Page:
Chapter 2 takes up Heaney's use of Dante in the "Station Island" section of the identically titled collection, though he begins the chapter by pointing out how Dante's work surfaces in Field Work and Seeing Things. McCarthy explains in his first section that Heaney uses Dante in Field Work's elegies for those killed in the conflict in Northern Ireland. Just as Dante's alter-ego speaks with the dead, so too does Heaney invoke the Inferno to speak with Irish dead. Heaney, argues McCarthy, turns the Northern Ireland situation into "a Dantesque descent into hell" (58). Similarly, according to McCarthy, Heaney relocates Dante's trip to purgatory to an Irish setting with the Lough Derg tradition--an idea developed with reference to the Tractatus de Purgatorio Sancti Patricii.

Following the brief study of these works, McCarthy refocuses on Station Island to argue that the initial section of the work develops ideas of artistic freedom by invoking both Dante and James Joyce as images that give him "some room for the possibility of self- expression" (73). That self-expression takes the form of what McCarthy calls "an adaptation in miniature of the entire Commedia" (73). Using complex layers of references, as McCarthy puts it, the poet's journey develops with the poet in exile, to resemble the tour of the underworld, talking to the dead and encountering an image of the poet in exile who resembles Dante, Sweeney, Joyce, and Heaney. The result is an image of "the artist at a tangent to society who appears in various recombinations through the Station Island collection" (81), says McCarthy.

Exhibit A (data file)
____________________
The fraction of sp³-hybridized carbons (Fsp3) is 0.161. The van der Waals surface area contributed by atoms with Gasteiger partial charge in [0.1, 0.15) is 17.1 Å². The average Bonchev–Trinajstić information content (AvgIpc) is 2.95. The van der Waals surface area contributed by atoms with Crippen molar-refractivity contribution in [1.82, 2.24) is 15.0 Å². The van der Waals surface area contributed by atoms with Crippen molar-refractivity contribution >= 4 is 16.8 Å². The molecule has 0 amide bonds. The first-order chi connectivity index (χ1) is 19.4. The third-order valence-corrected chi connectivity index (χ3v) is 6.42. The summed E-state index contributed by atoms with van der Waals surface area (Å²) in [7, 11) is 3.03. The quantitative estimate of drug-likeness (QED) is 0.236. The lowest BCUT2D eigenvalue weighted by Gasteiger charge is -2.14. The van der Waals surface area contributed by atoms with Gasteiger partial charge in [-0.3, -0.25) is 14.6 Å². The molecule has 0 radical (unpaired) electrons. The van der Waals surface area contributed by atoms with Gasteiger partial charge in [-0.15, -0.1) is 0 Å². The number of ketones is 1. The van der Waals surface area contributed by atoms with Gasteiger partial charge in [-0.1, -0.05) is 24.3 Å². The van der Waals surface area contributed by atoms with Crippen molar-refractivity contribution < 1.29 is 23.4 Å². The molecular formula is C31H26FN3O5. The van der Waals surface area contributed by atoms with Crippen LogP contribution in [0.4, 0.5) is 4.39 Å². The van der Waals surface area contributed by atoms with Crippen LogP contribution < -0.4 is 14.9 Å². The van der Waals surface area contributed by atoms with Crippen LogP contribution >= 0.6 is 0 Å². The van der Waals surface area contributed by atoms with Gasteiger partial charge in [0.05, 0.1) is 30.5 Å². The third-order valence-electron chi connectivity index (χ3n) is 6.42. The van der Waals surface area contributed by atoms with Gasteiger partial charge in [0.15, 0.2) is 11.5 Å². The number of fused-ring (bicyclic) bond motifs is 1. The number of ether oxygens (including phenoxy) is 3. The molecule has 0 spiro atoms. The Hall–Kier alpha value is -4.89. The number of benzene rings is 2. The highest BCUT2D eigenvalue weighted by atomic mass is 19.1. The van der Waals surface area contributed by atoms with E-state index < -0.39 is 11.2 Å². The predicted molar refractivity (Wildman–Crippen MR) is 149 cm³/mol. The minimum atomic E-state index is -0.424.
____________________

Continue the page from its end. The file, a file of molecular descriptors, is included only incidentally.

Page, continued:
In his chapter examining Beowulf, McCarthy covers both the mixed critical reception of Heaney's translation as well as the uncertain place of the original work in the canon (citing Kermode and Bloom) to set up what he sees as Heaney's real contribution to the continued life of the poem. For McCarthy, the translation is Heaney's attempt to move the poem's concern with the past and its relevance to an Anglo-Saxon present forward, so that it may speak to current concerns with social and political issues.